TV writer Maria Semple pens hilarious sendup of Seattle's affluent
Maria Semple's "Where'd You Go, Bernadette" skewers the pretensions of Seattle's new money while introducing a crazy cast of characters you find yourself caring about.
Seattle Times book editor
Maria SempleThe author of "Where'd You Go, Bernadette" will appear at 7 p.m. Tuesday at Seattle's Elliott Bay Book Co.; free (206-624-6600 or www.elliottbaybook.com).
'Where'd You Go, Bernadette'
by Maria Semple
Little, Brown, 336 pp., $25.99
I might not be the best person to objectively review "Where'd You Go, Bernadette," Maria Semple's hilarious sendup of 21st-century Seattle's affluent elite and the spell it's cast over our formerly funky city.
Like the eponymous Bernadette, I hate the interminable, passive-aggressive traffic lights at Seattle's five-way intersections. Like Bernadette's daughter Bee, a child of mine once attended (for one long year) an elite private Seattle school: that autumn in kindergarten, a potlatch honoring our proud Native-American heritage was celebrated with nary a Native American, never mind a child of color, in sight (comments to this effect were not appreciated). I mourn the old Seattle, the unpretentious middle-class town I moved to in the 1980s that was swallowed whole by the tech boom.
In short, I was predisposed to love this multilayered farce, which skewers the pretensions of Seattle's new money like nothing you're likely to read for a good long while.
Author Semple is a former L.A. resident who wrote extensively for television, notably the comic classic "Arrested Development," before she moved north and started writing books. In the old days "Bernadette" would have been called an epistolary novel. Except that it's the 21st century, so the reader follows the story along through emails, memos, notes (to the "blackberry abatement specialist") and private-school report cards where kids are graded on this scale: S = Surpasses Excellence; A = Achieves Excellence; W = Working Towards Excellence.
Anything less than Excellence — sorry, not allowed.
Bee Branch is an eighth-grader at Seattle's Galer Street School. She gets all S's, tutors kindergartners and has become an accomplished flute player in her spare time. Dad Elgin Branch is a Microsoft guru, internationally famous through TED talks: "Elgin Branch walking down the aisle of the Microsoft connector is like Diana Ross walking through her adoring audience. ... People literally reach out and touch him," writes his adoring administrative assistant.
Elgin works all the time. The domestic front is left to Bee's mother, Bernadette Fox, a brilliant architect who won a MacArthur Genius grant for her groundbreaking residential designs in Los Angeles. Eighteen years after moving to Seattle, Bernadette, whose talent foundered on some rough shoals in L.A., literally hates our city, with its suffocating political correctness and its relentless devotion to the Craftsman style.
The family lives in a decrepit Queen Anne pile, formerly a girls school ("The Straight Gate School for Girls."). Bernadette ignores the blackberries erupting through the floor, orders takeout, retreats to her Airstream in the back yard and starts wearing a fishing vest nonstop. Bee, the family glue, labors heroically to keep her mom and dad together, but things start to fall apart when Bernadette contracts with a "virtual assistant," based in India, and pays "Majula Kapoor" 75 cents an hour to manage her life, down to making dinner reservations and ordering plane tickets. Can you say identity theft? That, along with a spectacular accident touched off by blackberry removal, sends Bernadette's fragile house of cards crashing down.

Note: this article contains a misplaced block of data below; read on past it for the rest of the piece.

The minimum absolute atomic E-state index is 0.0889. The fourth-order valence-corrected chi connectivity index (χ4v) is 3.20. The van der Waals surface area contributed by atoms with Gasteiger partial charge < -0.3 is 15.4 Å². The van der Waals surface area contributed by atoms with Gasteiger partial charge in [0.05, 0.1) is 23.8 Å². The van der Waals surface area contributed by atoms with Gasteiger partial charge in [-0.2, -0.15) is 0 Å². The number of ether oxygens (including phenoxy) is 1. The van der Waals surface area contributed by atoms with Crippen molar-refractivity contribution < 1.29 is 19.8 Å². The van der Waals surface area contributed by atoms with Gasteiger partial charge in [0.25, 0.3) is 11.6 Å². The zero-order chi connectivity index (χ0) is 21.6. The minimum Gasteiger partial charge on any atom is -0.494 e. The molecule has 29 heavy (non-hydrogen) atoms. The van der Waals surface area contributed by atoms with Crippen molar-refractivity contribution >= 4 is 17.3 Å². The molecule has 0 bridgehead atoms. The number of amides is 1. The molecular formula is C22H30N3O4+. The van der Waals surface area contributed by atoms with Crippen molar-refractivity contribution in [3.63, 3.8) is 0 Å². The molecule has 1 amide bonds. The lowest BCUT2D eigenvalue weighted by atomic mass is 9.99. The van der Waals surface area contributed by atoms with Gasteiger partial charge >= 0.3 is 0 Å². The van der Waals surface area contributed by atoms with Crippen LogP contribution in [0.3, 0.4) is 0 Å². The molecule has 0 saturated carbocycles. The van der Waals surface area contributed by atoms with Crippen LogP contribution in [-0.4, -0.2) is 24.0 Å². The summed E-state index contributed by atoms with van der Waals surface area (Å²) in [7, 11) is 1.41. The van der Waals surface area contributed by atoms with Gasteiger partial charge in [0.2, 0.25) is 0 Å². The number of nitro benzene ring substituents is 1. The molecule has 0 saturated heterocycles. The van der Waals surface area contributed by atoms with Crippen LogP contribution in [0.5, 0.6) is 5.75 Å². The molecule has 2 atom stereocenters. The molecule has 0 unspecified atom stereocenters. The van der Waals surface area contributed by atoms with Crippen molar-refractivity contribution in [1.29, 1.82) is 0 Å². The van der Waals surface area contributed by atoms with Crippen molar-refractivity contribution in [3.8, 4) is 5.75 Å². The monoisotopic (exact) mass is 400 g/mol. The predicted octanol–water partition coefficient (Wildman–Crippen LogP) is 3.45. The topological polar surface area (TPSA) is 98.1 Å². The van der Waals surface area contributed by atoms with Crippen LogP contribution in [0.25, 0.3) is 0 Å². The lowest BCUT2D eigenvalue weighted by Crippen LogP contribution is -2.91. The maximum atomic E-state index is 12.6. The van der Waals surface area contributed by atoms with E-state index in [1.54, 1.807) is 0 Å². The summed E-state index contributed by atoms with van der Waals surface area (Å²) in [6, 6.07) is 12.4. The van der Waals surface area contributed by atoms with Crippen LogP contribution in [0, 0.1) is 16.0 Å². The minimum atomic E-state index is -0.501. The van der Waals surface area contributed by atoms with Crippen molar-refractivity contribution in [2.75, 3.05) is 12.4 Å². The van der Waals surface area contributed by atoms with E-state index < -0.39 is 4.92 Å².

There are enough delicious secondary characters in this book to populate a television series ... one staffed by writers with a gift for character sketch and perfect comic timing. Where to begin? How about Ollie-O, the consultant hired by Galer Street to turn it from a second-tier private school with "Subaru parents" to membership in the "First Choice Cluster," e.g., Lakeside — "let me rock it straight: the first stop on this crazy train is Kindergarten Junction, and nobody gets off until it pulls into Harvard Station," goes one Ollie memo. There's Audrey, the compulsive parent organizer who cannot abide Bernadette's slacker attitude toward volunteerism. And Soo-Lin, Elgin's personal assistant, whose loyalty to Microsoft and her boss sends her down a different life path.
"Where'd You Go, Bernadette," is achingly funny and perfectly timed until Bernadette actually flees her troubles. Much of the latter part of the book is set on an Antarctic cruise, and the story becomes somewhat disconnected from Semple's mother lode of inspiration — Seattle and our craving for, yes, excellence.
In some ways "Bernadette" validates the same culture it so uproariously sends up. Bee, who survived a devastating childhood heart condition, is admitted early decision to Choate Rosemary (the school Semple attended). This emotionally precocious eighth grader profoundly understands her parents (!), and her insight gives her license to comment on their shortcomings (think "Modern Family"). The adults yearn for some version of validation — money, status, or just credit for doing the "right" thing. In this rarefied air, I found myself bonding with Soo-Lin. "I'm just a Seattle-born secretary," she says, as if that's not good enough.
Still, you end up caring for this motley if well-heeled crew. Semple has a big heart, and possesses that rare ability to skewer, dissect and empathize with her targets, all at the same time. There's a reason A-list novelists like Jonathan Franzen and Kate Atkinson endorsed this book. Read "Bernadette," laugh loud and long, then take a good look in the mirror.
Mary Ann Gwinn: email@example.com